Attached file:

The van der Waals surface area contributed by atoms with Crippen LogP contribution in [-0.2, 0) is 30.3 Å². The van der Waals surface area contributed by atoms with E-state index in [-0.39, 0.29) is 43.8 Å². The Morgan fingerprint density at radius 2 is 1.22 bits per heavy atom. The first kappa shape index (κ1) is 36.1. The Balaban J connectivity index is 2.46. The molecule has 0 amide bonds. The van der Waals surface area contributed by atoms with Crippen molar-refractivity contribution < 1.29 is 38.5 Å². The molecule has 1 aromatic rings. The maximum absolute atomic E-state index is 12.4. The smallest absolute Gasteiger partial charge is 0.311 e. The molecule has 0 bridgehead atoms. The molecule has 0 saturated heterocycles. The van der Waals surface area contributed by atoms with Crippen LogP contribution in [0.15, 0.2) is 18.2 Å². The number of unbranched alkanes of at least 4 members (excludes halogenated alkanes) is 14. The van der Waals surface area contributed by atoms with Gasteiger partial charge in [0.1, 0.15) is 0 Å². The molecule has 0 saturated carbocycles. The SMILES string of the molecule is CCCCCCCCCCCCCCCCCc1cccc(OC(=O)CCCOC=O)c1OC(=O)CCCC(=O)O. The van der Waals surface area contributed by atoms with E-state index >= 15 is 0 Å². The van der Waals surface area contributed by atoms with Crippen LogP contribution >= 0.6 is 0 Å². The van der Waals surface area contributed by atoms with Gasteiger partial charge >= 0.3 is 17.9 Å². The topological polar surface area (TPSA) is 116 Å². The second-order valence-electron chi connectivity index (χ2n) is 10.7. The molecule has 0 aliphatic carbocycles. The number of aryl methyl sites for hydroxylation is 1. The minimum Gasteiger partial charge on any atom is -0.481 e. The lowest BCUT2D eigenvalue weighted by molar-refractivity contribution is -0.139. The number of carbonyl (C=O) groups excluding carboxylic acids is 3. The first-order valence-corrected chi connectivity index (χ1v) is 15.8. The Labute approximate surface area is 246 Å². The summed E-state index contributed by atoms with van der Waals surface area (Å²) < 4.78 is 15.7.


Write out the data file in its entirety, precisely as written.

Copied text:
The van der Waals surface area contributed by atoms with Crippen LogP contribution in [-0.2, 0) is 30.3 Å². The van der Waals surface area contributed by atoms with E-state index in [-0.39, 0.29) is 43.8 Å². The Morgan fingerprint density at radius 2 is 1.22 bits per heavy atom. The first kappa shape index (κ1) is 36.1. The Balaban J connectivity index is 2.46. The molecule has 0 amide bonds. The van der Waals surface area contributed by atoms with Crippen molar-refractivity contribution < 1.29 is 38.5 Å². The molecule has 1 aromatic rings. The maximum absolute atomic E-state index is 12.4. The smallest absolute Gasteiger partial charge is 0.311 e. The molecule has 0 bridgehead atoms. The molecule has 0 saturated heterocycles. The van der Waals surface area contributed by atoms with Crippen LogP contribution in [0.15, 0.2) is 18.2 Å². The number of unbranched alkanes of at least 4 members (excludes halogenated alkanes) is 14. The van der Waals surface area contributed by atoms with Gasteiger partial charge in [0.1, 0.15) is 0 Å². The molecule has 0 saturated carbocycles. The SMILES string of the molecule is CCCCCCCCCCCCCCCCCc1cccc(OC(=O)CCCOC=O)c1OC(=O)CCCC(=O)O. The van der Waals surface area contributed by atoms with E-state index >= 15 is 0 Å². The van der Waals surface area contributed by atoms with Crippen LogP contribution >= 0.6 is 0 Å². The van der Waals surface area contributed by atoms with Gasteiger partial charge >= 0.3 is 17.9 Å². The topological polar surface area (TPSA) is 116 Å². The second-order valence-electron chi connectivity index (χ2n) is 10.7. The molecule has 0 aliphatic carbocycles. The number of aryl methyl sites for hydroxylation is 1. The minimum Gasteiger partial charge on any atom is -0.481 e. The lowest BCUT2D eigenvalue weighted by molar-refractivity contribution is -0.139. The number of carbonyl (C=O) groups excluding carboxylic acids is 3. The first-order valence-corrected chi connectivity index (χ1v) is 15.8. The Labute approximate surface area is 246 Å². The summed E-state index contributed by atoms with van der Waals surface area (Å²) < 4.78 is 15.7.